Bioremediation can restore both lake and soil ecosystems
Bioremediation uses beneficial microorganisms to restore environments that have become putrefactive as a result of human activity or environmental catastrophe. Beneficial microorganisms work by out-competing bad bacteria and pathogens and digesting contaminants.
When an ecosystem is healthy bacteria, fungi, and other microorganisms are constantly at work, breaking down organic matter and maintaining balance. For decades, beneficial microorganisms have been used around the world to treat wastewater and remediate damaged soils.
These are medium- and longer-term solutions that we could initiate with small grants and then take to scale once more partners are on board. Once set up, the infrastructure and processes needed to sustain bioremediation efforts are simple and inexpensive to manage.
When beneficial microorganisms are reintroduced to damaged water or soil in sufficient quantities they are capable of restoring and rebuilding ecosystems. Studies from around the world show how beneficial microorganisms reduce coliform levels in remediated water and increase plant yields and growth rates from remediated soil.
The beneficial microorganisms used for bioremediation consist of lactic acid bacteria (the same strains found in yogurt), yeasts (the same strains used to make bread and beer), and photosynthetic bacteria (the same strains that are in all healthy soil). These are the same beneficial bacteria that inhabit all healthy ecosystems - lakes, soils, or our digestive tracts.
Beneficial microorganisms can be grown in They are grown in a special system and used to repopulate damaged ecosystems. Production is a two-step process called ‘extension’. First, the beneficial microorganisms are combined with molasses and water. As this solution is fermented, the beneficial microorganisms replicate or ‘extend’.
Wastewater treatment using beneficial microorganisms
Beneficial microorganisms are used all over the world to speed up wastewater treatment and improve both effectiveness and cost-efficiency. If applied at the wastewater treatment plants in the Atitlán basin, this simple technology could restore a healthy balance to the ecosystem while the longer-term solutions are implemented.
Treating sewage with beneficial microorganisms would greatly improve the quality of the water flowing out of them and into Lake Atitlan. It would reduce nitrogen, phosphorus, and suspended solids, and drastically reduce sludge and coliforms such as e-coli.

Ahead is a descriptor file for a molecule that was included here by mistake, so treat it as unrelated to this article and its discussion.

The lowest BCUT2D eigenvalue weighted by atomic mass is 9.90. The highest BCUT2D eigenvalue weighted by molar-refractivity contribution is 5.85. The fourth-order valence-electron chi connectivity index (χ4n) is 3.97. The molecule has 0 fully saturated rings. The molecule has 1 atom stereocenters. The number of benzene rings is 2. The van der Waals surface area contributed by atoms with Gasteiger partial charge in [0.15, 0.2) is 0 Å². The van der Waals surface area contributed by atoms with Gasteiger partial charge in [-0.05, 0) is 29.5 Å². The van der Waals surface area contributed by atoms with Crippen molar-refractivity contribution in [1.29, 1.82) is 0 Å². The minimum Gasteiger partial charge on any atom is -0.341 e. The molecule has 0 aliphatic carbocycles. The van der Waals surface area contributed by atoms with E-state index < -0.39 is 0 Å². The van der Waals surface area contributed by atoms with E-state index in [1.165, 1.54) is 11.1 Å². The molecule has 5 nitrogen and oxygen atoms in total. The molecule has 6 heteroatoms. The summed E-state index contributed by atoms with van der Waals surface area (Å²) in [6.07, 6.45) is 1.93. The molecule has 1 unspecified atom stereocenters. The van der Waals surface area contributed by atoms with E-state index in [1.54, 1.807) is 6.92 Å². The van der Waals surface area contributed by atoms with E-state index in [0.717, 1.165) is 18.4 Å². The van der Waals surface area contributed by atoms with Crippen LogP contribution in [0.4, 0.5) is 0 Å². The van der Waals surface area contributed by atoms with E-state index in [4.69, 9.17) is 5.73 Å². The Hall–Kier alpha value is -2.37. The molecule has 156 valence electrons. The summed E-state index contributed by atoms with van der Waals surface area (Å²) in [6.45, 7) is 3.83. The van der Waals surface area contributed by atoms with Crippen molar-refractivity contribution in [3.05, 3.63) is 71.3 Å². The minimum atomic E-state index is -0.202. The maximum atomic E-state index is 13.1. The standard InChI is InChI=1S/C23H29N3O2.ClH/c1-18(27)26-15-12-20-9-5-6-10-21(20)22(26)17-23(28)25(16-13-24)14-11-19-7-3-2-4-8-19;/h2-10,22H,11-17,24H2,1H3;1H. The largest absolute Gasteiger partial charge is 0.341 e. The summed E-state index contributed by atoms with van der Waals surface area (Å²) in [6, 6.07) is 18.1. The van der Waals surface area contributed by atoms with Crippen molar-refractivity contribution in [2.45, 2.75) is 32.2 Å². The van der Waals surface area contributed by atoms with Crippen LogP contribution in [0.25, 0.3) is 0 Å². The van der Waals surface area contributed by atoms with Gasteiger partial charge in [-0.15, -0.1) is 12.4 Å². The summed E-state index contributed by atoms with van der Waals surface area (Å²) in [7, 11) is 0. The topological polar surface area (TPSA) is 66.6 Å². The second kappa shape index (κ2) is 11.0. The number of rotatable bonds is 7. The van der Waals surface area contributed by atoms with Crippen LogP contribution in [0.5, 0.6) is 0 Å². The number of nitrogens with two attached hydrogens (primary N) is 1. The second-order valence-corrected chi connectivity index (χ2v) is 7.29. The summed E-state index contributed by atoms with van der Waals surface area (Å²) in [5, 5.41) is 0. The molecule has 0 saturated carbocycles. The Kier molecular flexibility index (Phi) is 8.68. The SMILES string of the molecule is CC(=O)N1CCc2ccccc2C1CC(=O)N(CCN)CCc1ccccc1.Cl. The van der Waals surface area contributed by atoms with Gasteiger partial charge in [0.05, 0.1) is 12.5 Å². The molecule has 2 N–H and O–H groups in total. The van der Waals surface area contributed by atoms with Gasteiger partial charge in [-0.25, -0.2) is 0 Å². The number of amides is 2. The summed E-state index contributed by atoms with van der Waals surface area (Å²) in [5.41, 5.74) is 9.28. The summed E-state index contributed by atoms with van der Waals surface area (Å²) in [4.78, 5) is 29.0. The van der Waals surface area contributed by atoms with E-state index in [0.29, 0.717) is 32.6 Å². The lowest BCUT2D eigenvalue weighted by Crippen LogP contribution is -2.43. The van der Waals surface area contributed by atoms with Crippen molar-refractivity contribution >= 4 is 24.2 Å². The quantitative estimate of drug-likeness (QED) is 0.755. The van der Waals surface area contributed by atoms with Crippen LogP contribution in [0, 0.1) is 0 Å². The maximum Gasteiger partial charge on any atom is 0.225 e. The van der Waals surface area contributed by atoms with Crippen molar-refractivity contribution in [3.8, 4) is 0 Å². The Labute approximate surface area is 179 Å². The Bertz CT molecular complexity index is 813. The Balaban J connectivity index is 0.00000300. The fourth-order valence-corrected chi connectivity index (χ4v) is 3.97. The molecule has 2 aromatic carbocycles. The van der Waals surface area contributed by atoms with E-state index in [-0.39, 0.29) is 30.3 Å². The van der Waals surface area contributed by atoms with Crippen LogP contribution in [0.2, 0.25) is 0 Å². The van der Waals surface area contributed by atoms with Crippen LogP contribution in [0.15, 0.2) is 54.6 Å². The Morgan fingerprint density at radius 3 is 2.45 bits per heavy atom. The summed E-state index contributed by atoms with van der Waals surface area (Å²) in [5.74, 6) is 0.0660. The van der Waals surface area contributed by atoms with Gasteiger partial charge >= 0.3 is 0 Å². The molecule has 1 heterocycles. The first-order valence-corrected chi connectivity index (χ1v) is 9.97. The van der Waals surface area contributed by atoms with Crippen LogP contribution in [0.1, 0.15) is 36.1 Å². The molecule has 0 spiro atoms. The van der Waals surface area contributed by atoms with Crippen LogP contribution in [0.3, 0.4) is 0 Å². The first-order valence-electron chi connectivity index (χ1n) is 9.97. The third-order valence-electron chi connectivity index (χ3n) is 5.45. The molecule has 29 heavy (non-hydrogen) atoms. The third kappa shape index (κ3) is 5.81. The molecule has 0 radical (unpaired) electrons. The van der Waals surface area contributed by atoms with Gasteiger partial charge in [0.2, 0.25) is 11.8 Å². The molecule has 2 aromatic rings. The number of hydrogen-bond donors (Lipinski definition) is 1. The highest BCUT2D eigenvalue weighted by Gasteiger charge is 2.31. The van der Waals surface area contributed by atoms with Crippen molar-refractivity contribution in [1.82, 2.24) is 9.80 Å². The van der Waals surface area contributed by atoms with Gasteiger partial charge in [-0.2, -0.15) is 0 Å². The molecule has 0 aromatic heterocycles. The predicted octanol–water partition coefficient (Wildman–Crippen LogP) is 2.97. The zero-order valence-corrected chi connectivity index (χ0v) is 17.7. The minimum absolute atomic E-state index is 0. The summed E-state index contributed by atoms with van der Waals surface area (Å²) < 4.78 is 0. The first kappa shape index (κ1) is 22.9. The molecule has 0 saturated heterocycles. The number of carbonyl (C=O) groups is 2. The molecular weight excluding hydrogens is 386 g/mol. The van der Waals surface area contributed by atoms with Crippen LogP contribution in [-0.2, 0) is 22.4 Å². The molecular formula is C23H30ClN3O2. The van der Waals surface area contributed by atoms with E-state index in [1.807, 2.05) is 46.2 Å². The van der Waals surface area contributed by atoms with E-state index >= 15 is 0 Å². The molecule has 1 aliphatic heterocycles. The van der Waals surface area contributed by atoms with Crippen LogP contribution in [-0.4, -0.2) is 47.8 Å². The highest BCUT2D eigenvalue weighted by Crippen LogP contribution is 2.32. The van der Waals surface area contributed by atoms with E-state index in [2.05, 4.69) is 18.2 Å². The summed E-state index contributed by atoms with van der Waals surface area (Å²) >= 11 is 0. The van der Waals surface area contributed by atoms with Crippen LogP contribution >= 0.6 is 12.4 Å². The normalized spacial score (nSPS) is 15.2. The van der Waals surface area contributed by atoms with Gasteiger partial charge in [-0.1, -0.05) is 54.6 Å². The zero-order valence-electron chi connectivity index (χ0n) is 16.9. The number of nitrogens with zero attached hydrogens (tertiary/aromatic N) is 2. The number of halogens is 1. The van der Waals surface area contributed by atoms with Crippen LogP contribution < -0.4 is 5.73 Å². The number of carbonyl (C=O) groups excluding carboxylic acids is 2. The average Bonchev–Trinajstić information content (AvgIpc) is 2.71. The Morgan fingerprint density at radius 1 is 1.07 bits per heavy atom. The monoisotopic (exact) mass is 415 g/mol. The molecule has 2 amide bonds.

Organic farming using beneficial microorganisms
Among local farmers there is a growing movement to return to natural methods of farming. Many farmers see how their soil has been degraded by fertilizers and other chemical products. The potential to increase income by going organic is also a motivating factor. Organic coffee currently sells for about 35% more then conventional coffee on world markets, and farm-to-cup fair trade coffee sells for about 50% more.
Beneficial microorganisms are used worldwide for organic farming and for remediation of damaged soils. Repopulating the soil with beneficial microorganisms is the quickest and most effective way to restore the health of soil that has been damaged by chemical agriculture. This natural technology ensures that farmers have an effective alternative to toxic chemical products, thereby making it easier for them to convert to sustainable organic practices.
This 15 minute video tells you all you need to know about the power of beneficial microorganisms, (Effective Microorganisms, or EM®). See how they are used around the world for farming, wastewater treatment, and composting.
This series of short videos shows how Effective Microorganisms were used to clean up the Seto Inland Sea near Hiroshima in Japan.
Beneficial microorganisms were used to treat sewage, which was then used to grow vegetables. The report documents amazing differences in both plant growth and the nutrient content in wastewater.
Beneficial microorganisms were used to 'extend the life' of school pit latrines (reduce the frequency with which they have to be emptied). This UNICEF report documents their effectiveness in reducing both smell and sludge volume in pit latrines at 40 schools.